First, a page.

We write, with great sadness, to let colleagues, students and friends know of the death of Dr. Roona Simpson. Roona was, until 2015, a lecturer in the School of Social and Political Sciences and a committed, engaging teacher of research methods, feminist theory and practice, and the sociology of families and relationships. She was herself a graduate of Glasgow University, having been awarded a First Class Honours degree in Sociology and Philosophy in 1997. She completed her PhD at the London School of Economics’ Gender Institute (2005) before working as a researcher in London and in Edinburgh at the Centre for Research on Families and Relationships (CRFR). At the latter she was part of the Rural and Urban Solo Living Project with Lynn Jamieson and Fran Wasoff. She returned to Glasgow in 2011 as a Lecturer in Sociology.
Kindness and respect
Roona was an unfailingly supportive, generous person, who did a great deal to make her subject area, and the University more generally, a welcoming and vibrant place. She embodied, for both her students and colleagues, many of the qualities of the academic vocation which feel increasingly under threat, not least: patience, scrupulousness and a careful sensitivity to detail. This latter quality was always evident in her research but also in the way in which she dealt with others. The kindness and respect with which she treated her students was characteristic. Moreover, she was someone who understood the role of the academic, not as the pursuit of narrowly specialist knowledge but as something born out of a concern for, and engagement in, the wider world. Deeply cultured, she loved reading novels, attending concerts and the theatre, and was also instinctively political, always reflecting on, making sense of (and often campaigning in response to) contemporary events.
Roona made important contributions to her chosen field of the sociology of intimacy and family life. This was the case in her case in her published papers along with her books: 2008’s Contemporary Spinsterhood in Britain: Gender, Partnership Status and Social Change and 2013’s co-authored Living Alone: Globalization, Identity and Belonging. Both of these studies encouraged sociologists caught up in the discussion of changing forms of personal relationships and family formations to pay better attention to a group sometimes overlooked or dismissed in such narratives: never-married single people. As her research demonstrated, such people were not cut off from wider social changes but instead operated within them and lived rich personal lives with a variety of intimate relationships and connections. Against the trend for many to treat singleness, especially among older women, as a ‘problem’, Roona’s research advocated a richer, more grounded appreciation for personal life and intimate practices. In her final article, published in 2015, she argued that such practices indicated an emerging ‘positive single self-identification’ amongst women. Even after joining Glasgow, Roona remained an active associate of CRFR, participating in its research briefings, conferences and seminars.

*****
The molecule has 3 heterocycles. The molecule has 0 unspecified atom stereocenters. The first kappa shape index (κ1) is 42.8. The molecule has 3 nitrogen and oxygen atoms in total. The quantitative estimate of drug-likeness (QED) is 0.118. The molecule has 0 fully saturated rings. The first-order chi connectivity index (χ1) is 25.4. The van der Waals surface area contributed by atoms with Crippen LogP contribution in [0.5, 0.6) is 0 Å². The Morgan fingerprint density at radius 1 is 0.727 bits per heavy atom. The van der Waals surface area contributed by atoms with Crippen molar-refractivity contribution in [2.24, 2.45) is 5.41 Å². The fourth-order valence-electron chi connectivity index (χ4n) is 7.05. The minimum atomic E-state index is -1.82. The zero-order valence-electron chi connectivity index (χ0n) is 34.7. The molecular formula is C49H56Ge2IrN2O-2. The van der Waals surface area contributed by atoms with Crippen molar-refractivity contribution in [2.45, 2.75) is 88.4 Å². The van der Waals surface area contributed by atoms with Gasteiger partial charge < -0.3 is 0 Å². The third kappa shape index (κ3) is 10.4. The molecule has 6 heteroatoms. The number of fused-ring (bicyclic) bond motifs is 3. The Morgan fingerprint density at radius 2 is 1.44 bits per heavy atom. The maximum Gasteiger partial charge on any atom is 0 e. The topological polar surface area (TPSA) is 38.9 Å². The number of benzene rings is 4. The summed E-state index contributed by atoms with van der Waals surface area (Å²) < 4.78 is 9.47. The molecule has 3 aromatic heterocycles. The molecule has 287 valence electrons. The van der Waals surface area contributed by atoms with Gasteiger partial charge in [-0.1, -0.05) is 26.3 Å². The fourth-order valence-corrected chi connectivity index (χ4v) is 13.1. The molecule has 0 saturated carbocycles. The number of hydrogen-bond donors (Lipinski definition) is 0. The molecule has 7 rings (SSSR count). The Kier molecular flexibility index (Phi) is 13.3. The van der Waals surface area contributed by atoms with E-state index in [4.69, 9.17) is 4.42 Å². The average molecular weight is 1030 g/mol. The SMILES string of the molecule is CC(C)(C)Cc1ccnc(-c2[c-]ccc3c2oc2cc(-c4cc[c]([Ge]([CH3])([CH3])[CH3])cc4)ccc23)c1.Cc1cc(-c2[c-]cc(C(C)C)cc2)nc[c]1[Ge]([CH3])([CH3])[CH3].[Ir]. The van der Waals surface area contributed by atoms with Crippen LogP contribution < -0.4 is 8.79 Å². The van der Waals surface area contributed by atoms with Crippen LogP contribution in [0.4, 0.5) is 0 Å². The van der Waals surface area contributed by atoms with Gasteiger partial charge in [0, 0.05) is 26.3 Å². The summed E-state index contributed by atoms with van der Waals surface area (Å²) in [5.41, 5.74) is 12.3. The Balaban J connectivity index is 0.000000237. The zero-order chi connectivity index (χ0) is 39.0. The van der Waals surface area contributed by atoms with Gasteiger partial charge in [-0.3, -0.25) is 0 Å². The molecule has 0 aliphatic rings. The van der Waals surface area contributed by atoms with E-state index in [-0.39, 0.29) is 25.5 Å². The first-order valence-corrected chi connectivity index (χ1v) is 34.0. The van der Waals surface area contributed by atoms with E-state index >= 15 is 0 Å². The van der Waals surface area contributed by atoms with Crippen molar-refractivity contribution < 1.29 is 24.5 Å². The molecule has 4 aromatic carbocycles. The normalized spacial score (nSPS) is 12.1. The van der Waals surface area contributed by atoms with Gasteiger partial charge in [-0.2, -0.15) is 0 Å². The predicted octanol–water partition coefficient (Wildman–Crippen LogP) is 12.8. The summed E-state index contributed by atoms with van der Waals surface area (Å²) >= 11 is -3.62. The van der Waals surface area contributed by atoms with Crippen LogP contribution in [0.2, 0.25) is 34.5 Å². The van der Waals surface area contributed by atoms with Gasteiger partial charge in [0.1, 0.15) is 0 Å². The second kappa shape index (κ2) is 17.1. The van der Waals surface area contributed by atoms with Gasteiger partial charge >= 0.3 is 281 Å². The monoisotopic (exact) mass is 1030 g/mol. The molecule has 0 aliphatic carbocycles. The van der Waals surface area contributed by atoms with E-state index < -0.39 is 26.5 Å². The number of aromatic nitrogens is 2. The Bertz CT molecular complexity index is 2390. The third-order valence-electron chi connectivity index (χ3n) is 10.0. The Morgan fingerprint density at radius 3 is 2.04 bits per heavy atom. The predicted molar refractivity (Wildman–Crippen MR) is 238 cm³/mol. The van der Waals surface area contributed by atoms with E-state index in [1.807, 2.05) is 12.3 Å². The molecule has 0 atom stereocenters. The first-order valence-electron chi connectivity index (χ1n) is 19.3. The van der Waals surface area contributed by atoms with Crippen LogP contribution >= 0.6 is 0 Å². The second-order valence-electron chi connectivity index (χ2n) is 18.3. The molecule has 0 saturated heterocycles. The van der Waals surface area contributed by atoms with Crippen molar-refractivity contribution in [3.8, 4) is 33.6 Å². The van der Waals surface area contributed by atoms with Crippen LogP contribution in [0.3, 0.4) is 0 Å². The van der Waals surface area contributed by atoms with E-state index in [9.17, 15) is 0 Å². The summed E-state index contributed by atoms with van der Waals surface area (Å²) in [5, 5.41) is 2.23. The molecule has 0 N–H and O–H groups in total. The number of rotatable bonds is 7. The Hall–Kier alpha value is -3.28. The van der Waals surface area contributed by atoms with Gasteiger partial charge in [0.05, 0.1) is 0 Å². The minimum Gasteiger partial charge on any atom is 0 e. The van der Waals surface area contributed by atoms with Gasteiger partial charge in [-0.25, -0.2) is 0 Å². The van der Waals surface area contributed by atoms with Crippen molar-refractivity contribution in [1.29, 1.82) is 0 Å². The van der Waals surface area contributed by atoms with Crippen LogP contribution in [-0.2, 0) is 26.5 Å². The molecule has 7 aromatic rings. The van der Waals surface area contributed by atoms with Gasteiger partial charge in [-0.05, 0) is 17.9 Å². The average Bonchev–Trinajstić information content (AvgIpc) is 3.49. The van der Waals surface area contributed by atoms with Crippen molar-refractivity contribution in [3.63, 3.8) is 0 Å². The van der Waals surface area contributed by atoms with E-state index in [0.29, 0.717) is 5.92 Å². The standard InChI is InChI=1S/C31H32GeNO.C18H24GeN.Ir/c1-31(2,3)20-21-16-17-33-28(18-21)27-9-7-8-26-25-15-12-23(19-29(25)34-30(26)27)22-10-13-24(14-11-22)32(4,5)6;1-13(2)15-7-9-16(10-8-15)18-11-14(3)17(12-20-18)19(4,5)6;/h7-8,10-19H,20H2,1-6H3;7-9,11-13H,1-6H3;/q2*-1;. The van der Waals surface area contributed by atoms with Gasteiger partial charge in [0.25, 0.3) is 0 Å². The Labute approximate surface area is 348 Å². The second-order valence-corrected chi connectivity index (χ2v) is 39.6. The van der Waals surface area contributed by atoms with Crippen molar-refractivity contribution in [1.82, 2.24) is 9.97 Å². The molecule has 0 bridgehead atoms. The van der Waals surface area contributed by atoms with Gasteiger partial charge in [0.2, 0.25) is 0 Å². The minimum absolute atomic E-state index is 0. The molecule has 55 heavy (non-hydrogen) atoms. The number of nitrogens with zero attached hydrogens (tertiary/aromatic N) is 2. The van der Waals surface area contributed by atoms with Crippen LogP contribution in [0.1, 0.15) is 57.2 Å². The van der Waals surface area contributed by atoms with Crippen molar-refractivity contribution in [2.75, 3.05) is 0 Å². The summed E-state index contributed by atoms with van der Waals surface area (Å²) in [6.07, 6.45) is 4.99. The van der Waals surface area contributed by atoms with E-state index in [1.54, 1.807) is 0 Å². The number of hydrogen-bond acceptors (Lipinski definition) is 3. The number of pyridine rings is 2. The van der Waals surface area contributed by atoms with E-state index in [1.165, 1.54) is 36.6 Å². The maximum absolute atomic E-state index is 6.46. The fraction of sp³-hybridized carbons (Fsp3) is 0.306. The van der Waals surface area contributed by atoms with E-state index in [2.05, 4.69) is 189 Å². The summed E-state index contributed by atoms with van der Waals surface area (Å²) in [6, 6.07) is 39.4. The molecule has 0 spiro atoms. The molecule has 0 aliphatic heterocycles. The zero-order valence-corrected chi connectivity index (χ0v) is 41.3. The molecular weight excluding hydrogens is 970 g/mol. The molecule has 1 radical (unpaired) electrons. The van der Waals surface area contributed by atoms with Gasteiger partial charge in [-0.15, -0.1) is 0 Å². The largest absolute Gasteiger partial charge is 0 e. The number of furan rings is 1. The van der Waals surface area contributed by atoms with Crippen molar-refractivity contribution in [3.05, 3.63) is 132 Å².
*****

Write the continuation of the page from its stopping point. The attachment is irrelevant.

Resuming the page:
In pursuing her research Roona showed her commitment to both quantitative and qualitative forms of data collection. Colleagues who spoke to her about her work will always remember her castigation of demographers for treating women in isolation to men within their datasets; to understand fertility, she would remind us, you have to be aware of how both act. She was also a skilled and committed interviewer, whose writing attested to her interest in, and careful exploration of, personal lives. Consolidating these interests she co-edited an immensely valuable volume in 2011 entitled Researching Families and Relationships: Reflections on Practice. Both her research and her interest in methodology was informed by critical feminist theory, and she remained engaged with feminist thinking and activism throughout her life, most recently by volunteering for the Glasgow Women’s Library.
All of us who knew her feel her loss very deeply. We will miss her quick wit, her sense of fun and her bubbly enthusiasm. We will miss her deep interest in people, her concern for the next generation of scholars and her encouraging words. Finally, we will miss the steel with which she fought for the things that matter.
There will be a memorial service at 5pm on Friday 17 March in the University Chapel. All friends, colleagues and students of Roona are welcome to attend.